I’d already decided what I was going to do when it happened. First, I would choose one of the kids in my official fan club, someone with no money and a first-level newbie avatar, and give her every item I owned. Then I would activate the self-destruct sequence on my stronghold and sit in my command center while the whole place went up in a massive thermonuclear explosion. My avatar would die and GAME OVER would appear in the center of my display. Then I would rip off my visor and leave my apartment for the first time in six months. I would ride the elevator up to the roof. Or maybe I would even take the stairs. Get a little exercise.
There was an arboretum on the roof of my apartment building. I had never visited it, but I’d seen photos and admired the view via webcam. A transparent Plexiglas barrier had been installed around the ledge to keep people from jumping, but it was a joke. At least three determined individuals had managed to climb over it since I’d moved in.
I would sit up there and breathe the unfiltered city air for a while, feeling the wind on my skin. Then I would scale the barrier and hurl myself over the side.
This was my current plan.
I was trying to decide what tune I should whistle as I plummeted to my death when my phone rang. It was Shoto. I wasn’t in the mood to talk, so I let his call roll to vidmail, then watched as Shoto recorded his message. It was brief. He said he needed to come to my stronghold to give me something. Something Daito had left to me in his will.
When I returned his call to arrange a meeting, I could tell Shoto was an emotional wreck. His quiet voice was filled with pain, and the depth of his despair was apparent on the features of his avatar’s face. He seemed utterly despondent. In even worse shape than I was.
I asked Shoto why his brother had bothered to make out a “will” for his avatar, instead of just leaving his possessions in Shoto’s care. Then Daito could simply create a new avatar and reclaim the items his brother was holding for him. But Shoto told me that his brother would not be creating a new avatar. Not now, or ever. When I asked why, he promised to explain when he saw me in person.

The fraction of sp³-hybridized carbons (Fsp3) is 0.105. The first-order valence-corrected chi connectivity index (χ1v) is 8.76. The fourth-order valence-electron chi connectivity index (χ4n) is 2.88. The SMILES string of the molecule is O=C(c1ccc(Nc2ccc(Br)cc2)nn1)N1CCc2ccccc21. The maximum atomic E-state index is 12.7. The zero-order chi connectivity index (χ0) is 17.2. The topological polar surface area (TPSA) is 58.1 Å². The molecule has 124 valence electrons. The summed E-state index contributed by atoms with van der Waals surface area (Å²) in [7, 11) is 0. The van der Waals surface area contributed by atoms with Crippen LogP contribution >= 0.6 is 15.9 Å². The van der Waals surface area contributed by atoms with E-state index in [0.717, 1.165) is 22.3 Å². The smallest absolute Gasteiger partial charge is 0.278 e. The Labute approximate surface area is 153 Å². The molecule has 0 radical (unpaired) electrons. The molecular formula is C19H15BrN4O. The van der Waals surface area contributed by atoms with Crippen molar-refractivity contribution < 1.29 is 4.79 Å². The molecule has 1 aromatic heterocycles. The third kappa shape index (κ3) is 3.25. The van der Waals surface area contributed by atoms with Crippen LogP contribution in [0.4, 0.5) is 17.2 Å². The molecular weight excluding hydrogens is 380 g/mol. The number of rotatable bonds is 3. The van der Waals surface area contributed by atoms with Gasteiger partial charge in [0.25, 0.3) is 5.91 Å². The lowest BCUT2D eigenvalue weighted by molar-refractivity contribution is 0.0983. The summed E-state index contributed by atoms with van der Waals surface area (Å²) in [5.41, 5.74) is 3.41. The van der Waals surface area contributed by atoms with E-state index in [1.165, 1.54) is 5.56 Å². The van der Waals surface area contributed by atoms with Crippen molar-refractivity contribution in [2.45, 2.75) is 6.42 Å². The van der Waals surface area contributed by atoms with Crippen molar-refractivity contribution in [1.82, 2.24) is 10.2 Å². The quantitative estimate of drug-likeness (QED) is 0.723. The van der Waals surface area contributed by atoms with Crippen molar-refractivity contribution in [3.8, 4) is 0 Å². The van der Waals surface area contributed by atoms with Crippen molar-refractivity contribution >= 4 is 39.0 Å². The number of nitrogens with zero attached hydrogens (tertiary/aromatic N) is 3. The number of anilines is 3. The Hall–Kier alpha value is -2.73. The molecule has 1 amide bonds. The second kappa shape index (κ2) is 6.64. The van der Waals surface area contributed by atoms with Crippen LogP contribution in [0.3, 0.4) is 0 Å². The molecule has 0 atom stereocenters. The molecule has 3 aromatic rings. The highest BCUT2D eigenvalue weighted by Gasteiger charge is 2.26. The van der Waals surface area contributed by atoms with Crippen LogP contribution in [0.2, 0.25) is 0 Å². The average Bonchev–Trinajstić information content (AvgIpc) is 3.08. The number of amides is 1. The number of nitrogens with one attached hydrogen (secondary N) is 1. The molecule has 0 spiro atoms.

Max alerted me when Shoto arrived an hour or so later. I granted his ship clearance to enter Falco’s airspace and told him to park in my hangar.
Shoto’s vessel was a large interplanetary trawler named the Kurosawa, modeled after a ship called the Bebop in the classic anime series Cowboy Bebop. Daito and Shoto had used it as their mobile base of operations for as long as I’d known them. The ship was so big that it barely fit through my hangar doors.
I was standing on the runway to greet Shoto as he emerged from the Kurosawa. He was dressed in black mourning robes, and his face bore the same inconsolable expression I’d seen when we spoke on the phone.
“Parzival-san,” he said, bowing low.
“Shoto-san.” I returned the bow respectfully, then stretched out my palm, a gesture he recognized from the time we’d spent questing together. Grinning, he reached out and slipped me some skin. But then his dark expression immediately resurfaced. This was the first time I’d seen Shoto since the quest we’d shared on Tokusatsu (not counting those “Daisho Energy Drink” commercials he and his brother appeared in), and his avatar seemed to be a few inches taller than I remembered.
I led him up to one of my stronghold’s rarely used “sitting rooms,” a re-creation of the living room set from Family Ties. Shoto recognized the decor and nodded his silent approval. Then, ignoring the furniture, he seated himself in the center of the floor. He sat seiza-style, folding his legs under his thighs. I did the same, positioning myself so that our avatars faced each other. We sat in silence for a while. When Shoto was finally ready to speak, he kept his eyes on the floor.
“The Sixers killed my brother last night,” he said, almost whispering.
At first, I was too stunned to reply. “You mean they killed his avatar?” I asked, even though I could already tell that wasn’t what he meant.
Shoto shook his head. “No. They broke into his apartment, pulled him out of his haptic chair, and threw him off his balcony. He lived on the forty-third floor.”
Shoto opened a browser window in the air beside us. It displayed a Japanese newsfeed article. I tapped it with my index finger, and the Mandarax software translated the text to English. The headline was ANOTHER OTAKU SUICIDE. The brief article below said that a young man, Toshiro Yoshiaki, age twenty-two, had jumped to his death from his apartment, located on the forty-third floor of a converted hotel in Shinjuku, Tokyo, where he lived alone. I saw a school photo of Toshiro beside the article. He was a young Japanese man with long, unkempt hair and bad skin. He didn’t look anything like his OASIS avatar.